Federal judge strikes down portions of restrictive Florida voting law

Federal judge strikes down portions of restrictive Florida voting law
A federal judge ruled Thursday that portions of a Florida voting measure signed into law last year are unconstitutional and blocked multiple provisions from taking effect. File Photo by Gary I Rothstein/UPI | License Photo

March 31 (UPI) -- A federal judge on Thursday struck down various provisions of a voting law signed by Florida Gov. Ron DeSantis last year, declaring them unconstitutional.

Judge Mark Walker of the U.S. District Court for the Northern District of Florida blocked the state from enforcing Republican-backed limits on when ballot drop boxes may be accessed.


He also blocked enforcement of requirements that third-party groups issue a warning to prospective voters that their registration application may not be turned in on time and changing rules around the "no-solicitation zone" at polling stations to prohibit "any activity with the intent to influence or effect of influencing a voter."

Walker further prohibited the state from passing future laws involving drop boxes, third-party voter registration or "line warming" at polling sites without the approval of the court for the next 10 years.

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DeSantis signed the law in May, declaring that it would "increase transparency and strengthen the security of our elections."

In his ruling, Walker noted that the state argued the law made "minor prophylactic changes to the election code" while challengers, including voting rights groups such as the League of Women Voters of Florida and the NAACP, said the bill "runs roughshod over the right to vote, unnecessarily making voting harder for all eligible Floridians, unduly burdening disabled voters and intentionally targeting minority voters -- all to improve the electoral prospects of the party in power.


"Having reviewed all the evidence, this court finds that, for the most part, the plaintiffs, are right," Walker wrote.

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Specifically, the judge cited evidence and testimony from the plaintiffs' experts noting that "not only do Black voters disproportionately use drop boxes, but they also use them in precisely the ways" the law prohibits.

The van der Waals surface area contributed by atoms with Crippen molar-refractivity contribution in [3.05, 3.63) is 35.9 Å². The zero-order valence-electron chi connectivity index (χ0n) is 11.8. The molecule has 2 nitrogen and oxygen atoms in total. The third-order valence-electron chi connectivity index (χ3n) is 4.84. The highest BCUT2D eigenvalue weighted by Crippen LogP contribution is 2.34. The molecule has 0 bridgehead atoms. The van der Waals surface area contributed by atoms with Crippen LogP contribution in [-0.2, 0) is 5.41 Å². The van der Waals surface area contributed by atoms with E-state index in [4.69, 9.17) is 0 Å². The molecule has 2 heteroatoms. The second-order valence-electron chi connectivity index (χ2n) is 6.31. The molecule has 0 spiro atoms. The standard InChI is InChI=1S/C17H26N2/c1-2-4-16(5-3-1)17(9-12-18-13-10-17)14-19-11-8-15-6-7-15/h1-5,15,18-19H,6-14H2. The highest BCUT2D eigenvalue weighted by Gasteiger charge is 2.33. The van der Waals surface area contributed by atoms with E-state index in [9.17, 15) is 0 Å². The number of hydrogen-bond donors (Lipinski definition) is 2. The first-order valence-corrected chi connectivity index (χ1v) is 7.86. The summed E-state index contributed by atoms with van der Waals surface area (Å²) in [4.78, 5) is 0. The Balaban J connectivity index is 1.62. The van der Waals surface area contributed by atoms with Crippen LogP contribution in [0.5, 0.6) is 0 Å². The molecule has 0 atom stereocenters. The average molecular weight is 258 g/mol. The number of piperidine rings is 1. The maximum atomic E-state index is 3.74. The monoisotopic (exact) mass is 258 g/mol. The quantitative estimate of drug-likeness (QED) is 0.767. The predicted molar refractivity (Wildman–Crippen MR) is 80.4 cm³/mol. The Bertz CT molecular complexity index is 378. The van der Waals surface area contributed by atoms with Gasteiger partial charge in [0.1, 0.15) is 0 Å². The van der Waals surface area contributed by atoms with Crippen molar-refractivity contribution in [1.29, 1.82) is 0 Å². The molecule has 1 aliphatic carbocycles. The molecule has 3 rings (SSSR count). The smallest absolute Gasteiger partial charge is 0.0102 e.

"This court further finds that, to advance the Legislature's main goal of favoring Republicans over Democrats, its members enacted some of SB 90's provisions with the intent to target Black voters because of their propensity to favor Democratic candidates," he wrote.

Walker also said that "Florida has a grotesque history of racial discrimination," which he said factored into his decision to block portions of the law.

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"At some point, when the Florida Legislature passes law after law disproportionately burdening Black voters, this court can no longer accept that the effect is incidental," he wrote.

"Based on the indisputable pattern set out above, this court finds that, in the past 20 years, Florida has repeatedly sought to make voting tougher for Black voters because of their propensity to favor Democratic candidates."

In addition to the blocked portions, the law also requires Florida residents to produce a driver's license number, state ID number or part of their Social Security number to receive a mail ballot and to request mail ballots more frequently.


Earlier this month, Florida's Legislature passed an additional law that would make the state the first to establish an election crimes and voter fraud office.

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